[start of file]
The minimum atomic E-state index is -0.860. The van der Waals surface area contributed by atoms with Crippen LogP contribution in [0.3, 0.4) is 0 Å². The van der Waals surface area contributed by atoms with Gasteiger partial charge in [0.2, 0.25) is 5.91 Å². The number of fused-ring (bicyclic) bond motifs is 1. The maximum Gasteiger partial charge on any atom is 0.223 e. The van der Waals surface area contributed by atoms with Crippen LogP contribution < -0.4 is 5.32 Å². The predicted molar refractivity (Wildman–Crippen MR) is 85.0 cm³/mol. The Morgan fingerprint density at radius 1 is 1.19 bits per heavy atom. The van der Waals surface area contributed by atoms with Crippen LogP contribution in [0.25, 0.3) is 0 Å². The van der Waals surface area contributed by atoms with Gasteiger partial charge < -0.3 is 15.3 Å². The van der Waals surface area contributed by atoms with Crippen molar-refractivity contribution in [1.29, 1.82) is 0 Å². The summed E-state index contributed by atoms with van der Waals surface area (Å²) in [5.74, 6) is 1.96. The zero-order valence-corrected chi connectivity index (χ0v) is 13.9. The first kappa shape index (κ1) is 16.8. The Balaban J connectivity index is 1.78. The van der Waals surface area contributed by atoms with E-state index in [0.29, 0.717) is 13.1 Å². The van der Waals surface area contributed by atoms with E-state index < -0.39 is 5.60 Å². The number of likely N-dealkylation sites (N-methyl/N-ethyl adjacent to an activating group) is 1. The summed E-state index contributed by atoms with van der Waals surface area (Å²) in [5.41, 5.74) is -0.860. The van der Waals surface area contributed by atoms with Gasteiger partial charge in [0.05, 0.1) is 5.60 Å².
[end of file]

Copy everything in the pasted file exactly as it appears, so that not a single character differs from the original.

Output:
The minimum atomic E-state index is -0.860. The van der Waals surface area contributed by atoms with Crippen LogP contribution in [0.3, 0.4) is 0 Å². The van der Waals surface area contributed by atoms with Gasteiger partial charge in [0.2, 0.25) is 5.91 Å². The number of fused-ring (bicyclic) bond motifs is 1. The maximum Gasteiger partial charge on any atom is 0.223 e. The van der Waals surface area contributed by atoms with Crippen LogP contribution < -0.4 is 5.32 Å². The predicted molar refractivity (Wildman–Crippen MR) is 85.0 cm³/mol. The Morgan fingerprint density at radius 1 is 1.19 bits per heavy atom. The van der Waals surface area contributed by atoms with Crippen LogP contribution in [0.25, 0.3) is 0 Å². The van der Waals surface area contributed by atoms with Gasteiger partial charge < -0.3 is 15.3 Å². The van der Waals surface area contributed by atoms with Crippen molar-refractivity contribution in [1.29, 1.82) is 0 Å². The summed E-state index contributed by atoms with van der Waals surface area (Å²) in [5.74, 6) is 1.96. The zero-order valence-corrected chi connectivity index (χ0v) is 13.9. The first kappa shape index (κ1) is 16.8. The Balaban J connectivity index is 1.78. The van der Waals surface area contributed by atoms with E-state index in [0.29, 0.717) is 13.1 Å². The van der Waals surface area contributed by atoms with E-state index < -0.39 is 5.60 Å². The number of likely N-dealkylation sites (N-methyl/N-ethyl adjacent to an activating group) is 1. The summed E-state index contributed by atoms with van der Waals surface area (Å²) in [5.41, 5.74) is -0.860. The van der Waals surface area contributed by atoms with Gasteiger partial charge in [0.05, 0.1) is 5.60 Å².